Monday, November 24, 2008

"Govt to revise laws on family courts

"The central government is likely to revise the domestic relations law, which stipulates judicial procedures concerning mediation and arbitration by family courts, it was learned Saturday.

"The planned revision is expected to clarify the handling of cases by family courts, which has been largely left to their discretion, and aims to standardize procedures and enhance transparency.

"The justice minister will give a summary draft of the revision in February to the Legislative Council, an advisory panel to the minister, to seek panel members' opinions.

"The law concerns issues handled by family courts, such as inheritance and guardianship, but excludes such cases as juvenile crimes and divorce lawsuits.

"The number of cases dealt with under the law is increasing yearly, and reached about 580,000 cases in 2007.

"The current law details what subjects are eligible for court trials, but many other procedural issues--such as whether to permit public access to or copying of family court trial records, and whether to allow trial testimony by all those concerned with a case--have been left to the discretion of each family court, which has raised criticism.

"In one case filed with a family court regarding the division of budgetary expenses by a married couple, the wife appealed to a higher court, but the court did not notify her husband of the appeal, leading the higher court to issue a decision against the husband's interest.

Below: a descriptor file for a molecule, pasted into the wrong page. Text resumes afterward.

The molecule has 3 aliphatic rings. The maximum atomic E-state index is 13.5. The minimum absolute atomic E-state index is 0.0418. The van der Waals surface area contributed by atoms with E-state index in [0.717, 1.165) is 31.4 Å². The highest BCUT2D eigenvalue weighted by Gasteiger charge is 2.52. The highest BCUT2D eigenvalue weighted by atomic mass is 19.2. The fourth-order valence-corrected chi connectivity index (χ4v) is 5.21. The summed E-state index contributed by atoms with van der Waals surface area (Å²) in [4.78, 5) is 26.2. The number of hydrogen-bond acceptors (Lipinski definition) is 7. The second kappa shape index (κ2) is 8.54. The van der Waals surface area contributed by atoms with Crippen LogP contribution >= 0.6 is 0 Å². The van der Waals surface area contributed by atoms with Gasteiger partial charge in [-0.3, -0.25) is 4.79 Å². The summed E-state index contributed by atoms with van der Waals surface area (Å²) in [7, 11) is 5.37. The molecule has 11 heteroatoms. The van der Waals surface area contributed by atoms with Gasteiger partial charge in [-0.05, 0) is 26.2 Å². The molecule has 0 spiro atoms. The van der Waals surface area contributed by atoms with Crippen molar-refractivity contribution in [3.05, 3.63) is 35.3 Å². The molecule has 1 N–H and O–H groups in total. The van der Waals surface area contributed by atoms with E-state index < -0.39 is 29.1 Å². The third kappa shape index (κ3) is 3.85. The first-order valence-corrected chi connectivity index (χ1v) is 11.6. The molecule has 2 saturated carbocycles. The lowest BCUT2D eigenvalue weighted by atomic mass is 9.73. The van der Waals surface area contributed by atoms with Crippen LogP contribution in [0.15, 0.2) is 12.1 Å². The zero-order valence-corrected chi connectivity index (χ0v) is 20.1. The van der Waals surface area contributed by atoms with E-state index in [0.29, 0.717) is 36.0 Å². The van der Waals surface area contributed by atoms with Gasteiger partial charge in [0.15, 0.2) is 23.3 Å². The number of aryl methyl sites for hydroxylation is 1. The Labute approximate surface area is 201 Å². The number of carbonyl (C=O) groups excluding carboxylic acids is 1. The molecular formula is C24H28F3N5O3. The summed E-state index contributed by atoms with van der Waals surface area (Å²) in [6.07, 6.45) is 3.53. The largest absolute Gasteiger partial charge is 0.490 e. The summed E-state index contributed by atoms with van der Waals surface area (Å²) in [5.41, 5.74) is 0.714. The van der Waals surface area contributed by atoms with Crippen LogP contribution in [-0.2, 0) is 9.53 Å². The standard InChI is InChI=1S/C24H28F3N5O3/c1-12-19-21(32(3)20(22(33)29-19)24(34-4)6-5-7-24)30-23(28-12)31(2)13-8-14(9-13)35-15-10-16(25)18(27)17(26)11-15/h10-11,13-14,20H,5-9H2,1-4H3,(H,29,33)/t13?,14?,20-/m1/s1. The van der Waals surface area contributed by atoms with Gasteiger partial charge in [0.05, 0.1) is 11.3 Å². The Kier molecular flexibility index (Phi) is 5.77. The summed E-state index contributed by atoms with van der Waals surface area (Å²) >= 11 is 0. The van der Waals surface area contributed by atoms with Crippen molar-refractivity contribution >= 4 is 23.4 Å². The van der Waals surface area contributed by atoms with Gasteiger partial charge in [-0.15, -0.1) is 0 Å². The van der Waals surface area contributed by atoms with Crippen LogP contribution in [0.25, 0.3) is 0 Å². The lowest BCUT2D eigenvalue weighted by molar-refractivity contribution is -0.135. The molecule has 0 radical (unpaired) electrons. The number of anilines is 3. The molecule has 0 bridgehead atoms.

"The Supreme Court judged in May that the court should have notified the husband of his wife's appeal by sending a written letter and acknowledged a procedural problem in how the case was handled.

"The Legislative Council members are expected to discuss such issues as whether to ensure an occasion for the family courts to hear opinions of people involved in cases that tend to involve disputes, such as inheritance-related ones.

"The central government is also likely to revise a separate law on noncontentious cases since that law has rarely been updated since being enacted in 1898."

By Yomiuri Shimbun (11/23/2008), Link to article (last visited 11/24/2008)

1 comment:

Baba said...

Wow, really old law. 1898, and very rarely updated until now. How the outcome of this law now? Is it better than before? I hope this law amendment can close the gaps that existed previously, and become more efficient as today. Most importantly, this law can provide protection and legal certainty for the parties concerned, and not become a means of making money for law enforcement. Shandra from bankruptcy forms.